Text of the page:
Goats are a little bit of a mystery for me; when I was a kid I used to think they were male sheep. The only purpose for goats I know of is goat cheese, which I’ve never had. But coincidentally, goats are eating machines. So much so that Crazy Horse Golf Course in Hutchinson, Kansas uses them for weed management.
The course has recently come under new management and rather than hire humans to maintain the rough, general manager Matt Seitz has elected to employ three female goats. Before the image of goats roaming free while you try to golf pops in your head, let me tell you Seitz keeps them on tethers and only in the rough. They even seem to be quite popular at the course:
“They love people. They will come up to you and rub against you. They want to be petted. I thought they might be a little cantankerous, but not these gals. They don’t bite, though I did have one try to chew on my pant leg.”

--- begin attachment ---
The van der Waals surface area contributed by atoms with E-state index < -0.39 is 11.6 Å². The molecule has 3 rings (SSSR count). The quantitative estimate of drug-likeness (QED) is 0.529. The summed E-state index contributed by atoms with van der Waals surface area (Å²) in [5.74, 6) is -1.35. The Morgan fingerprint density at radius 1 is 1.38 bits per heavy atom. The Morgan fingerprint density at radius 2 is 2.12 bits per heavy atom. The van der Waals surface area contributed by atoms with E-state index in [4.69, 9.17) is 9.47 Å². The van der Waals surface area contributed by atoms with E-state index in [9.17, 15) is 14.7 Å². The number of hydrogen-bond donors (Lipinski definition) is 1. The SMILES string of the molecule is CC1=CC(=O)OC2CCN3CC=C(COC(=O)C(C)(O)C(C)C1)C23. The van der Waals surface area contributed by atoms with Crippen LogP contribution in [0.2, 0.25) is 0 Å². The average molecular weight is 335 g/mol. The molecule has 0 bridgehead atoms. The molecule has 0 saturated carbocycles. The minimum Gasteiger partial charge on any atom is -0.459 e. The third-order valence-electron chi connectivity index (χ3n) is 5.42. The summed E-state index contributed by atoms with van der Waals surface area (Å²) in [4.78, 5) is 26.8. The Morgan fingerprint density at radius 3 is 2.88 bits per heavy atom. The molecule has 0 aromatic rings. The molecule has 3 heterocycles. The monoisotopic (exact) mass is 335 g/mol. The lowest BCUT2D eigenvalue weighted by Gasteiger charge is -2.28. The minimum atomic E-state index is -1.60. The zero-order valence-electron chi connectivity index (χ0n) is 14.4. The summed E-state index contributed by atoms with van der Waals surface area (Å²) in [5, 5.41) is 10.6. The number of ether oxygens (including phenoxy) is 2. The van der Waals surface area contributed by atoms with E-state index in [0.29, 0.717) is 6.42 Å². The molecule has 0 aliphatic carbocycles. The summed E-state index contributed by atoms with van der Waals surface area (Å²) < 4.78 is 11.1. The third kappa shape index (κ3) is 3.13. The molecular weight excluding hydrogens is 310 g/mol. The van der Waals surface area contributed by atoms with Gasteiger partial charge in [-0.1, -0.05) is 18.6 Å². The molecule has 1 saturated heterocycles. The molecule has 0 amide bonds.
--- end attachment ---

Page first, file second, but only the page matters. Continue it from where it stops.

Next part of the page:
After a little research, I found out my local concert venue, the Xfinity Center, used goats for the same maintenance purposes.
So why do they use this hilarious animals as maintenance machines? Well, goats don’t eat grass, only weeds and even better they’re not bothered by eating poison ivy. Goats are an alternative to labor intensive pesticides that can ruin grass. The method isn’t new; in fact, golf courses in Scotland and Wisconsin already use goats for weed management.
Personally, I think the move is great. I’m a big fan of minimizing pesticides and if you can feed hilarious animals at the same time all the better.